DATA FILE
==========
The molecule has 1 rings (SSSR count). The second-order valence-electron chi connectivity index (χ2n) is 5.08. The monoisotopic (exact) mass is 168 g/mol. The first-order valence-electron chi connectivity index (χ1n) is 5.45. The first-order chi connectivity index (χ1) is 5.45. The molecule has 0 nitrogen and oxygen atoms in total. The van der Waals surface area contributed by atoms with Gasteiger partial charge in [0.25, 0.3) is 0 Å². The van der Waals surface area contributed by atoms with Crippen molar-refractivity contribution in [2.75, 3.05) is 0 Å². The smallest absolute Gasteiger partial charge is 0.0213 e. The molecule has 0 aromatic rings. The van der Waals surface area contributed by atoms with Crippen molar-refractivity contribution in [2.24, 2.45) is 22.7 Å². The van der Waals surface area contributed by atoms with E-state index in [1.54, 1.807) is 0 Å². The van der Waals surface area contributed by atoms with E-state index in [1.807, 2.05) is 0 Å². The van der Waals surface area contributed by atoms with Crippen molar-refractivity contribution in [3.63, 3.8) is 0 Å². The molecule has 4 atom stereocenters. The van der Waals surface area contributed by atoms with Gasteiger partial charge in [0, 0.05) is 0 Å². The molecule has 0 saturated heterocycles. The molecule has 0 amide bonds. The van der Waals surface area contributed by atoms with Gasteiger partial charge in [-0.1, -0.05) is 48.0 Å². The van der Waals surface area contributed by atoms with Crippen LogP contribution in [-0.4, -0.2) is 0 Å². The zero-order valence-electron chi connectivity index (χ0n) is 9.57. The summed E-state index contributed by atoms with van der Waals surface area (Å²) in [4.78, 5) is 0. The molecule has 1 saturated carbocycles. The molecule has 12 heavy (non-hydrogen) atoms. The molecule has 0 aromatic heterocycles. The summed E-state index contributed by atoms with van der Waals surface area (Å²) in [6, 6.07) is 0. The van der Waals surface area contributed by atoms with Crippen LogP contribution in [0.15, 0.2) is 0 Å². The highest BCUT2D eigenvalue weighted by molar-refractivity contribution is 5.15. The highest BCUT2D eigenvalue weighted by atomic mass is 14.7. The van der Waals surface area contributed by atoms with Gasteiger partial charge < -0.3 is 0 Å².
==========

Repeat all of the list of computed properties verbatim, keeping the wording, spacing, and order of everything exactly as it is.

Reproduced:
The molecule has 1 rings (SSSR count). The second-order valence-electron chi connectivity index (χ2n) is 5.08. The monoisotopic (exact) mass is 168 g/mol. The first-order valence-electron chi connectivity index (χ1n) is 5.45. The first-order chi connectivity index (χ1) is 5.45. The molecule has 0 nitrogen and oxygen atoms in total. The van der Waals surface area contributed by atoms with Gasteiger partial charge in [0.25, 0.3) is 0 Å². The van der Waals surface area contributed by atoms with Crippen molar-refractivity contribution in [2.75, 3.05) is 0 Å². The smallest absolute Gasteiger partial charge is 0.0213 e. The molecule has 0 aromatic rings. The van der Waals surface area contributed by atoms with Crippen molar-refractivity contribution in [2.24, 2.45) is 22.7 Å². The van der Waals surface area contributed by atoms with E-state index in [1.54, 1.807) is 0 Å². The van der Waals surface area contributed by atoms with E-state index in [1.807, 2.05) is 0 Å². The van der Waals surface area contributed by atoms with Crippen molar-refractivity contribution in [3.63, 3.8) is 0 Å². The molecule has 4 atom stereocenters. The van der Waals surface area contributed by atoms with Gasteiger partial charge in [0, 0.05) is 0 Å². The molecule has 0 saturated heterocycles. The molecule has 0 amide bonds. The van der Waals surface area contributed by atoms with Gasteiger partial charge in [-0.1, -0.05) is 48.0 Å². The van der Waals surface area contributed by atoms with Crippen LogP contribution in [-0.4, -0.2) is 0 Å². The zero-order valence-electron chi connectivity index (χ0n) is 9.57. The summed E-state index contributed by atoms with van der Waals surface area (Å²) in [4.78, 5) is 0. The molecule has 1 saturated carbocycles. The molecule has 12 heavy (non-hydrogen) atoms. The molecule has 0 aromatic heterocycles. The summed E-state index contributed by atoms with van der Waals surface area (Å²) in [6, 6.07) is 0. The van der Waals surface area contributed by atoms with Crippen LogP contribution in [0.15, 0.2) is 0 Å². The highest BCUT2D eigenvalue weighted by molar-refractivity contribution is 5.15. The highest BCUT2D eigenvalue weighted by atomic mass is 14.7. The van der Waals surface area contributed by atoms with Gasteiger partial charge < -0.3 is 0 Å².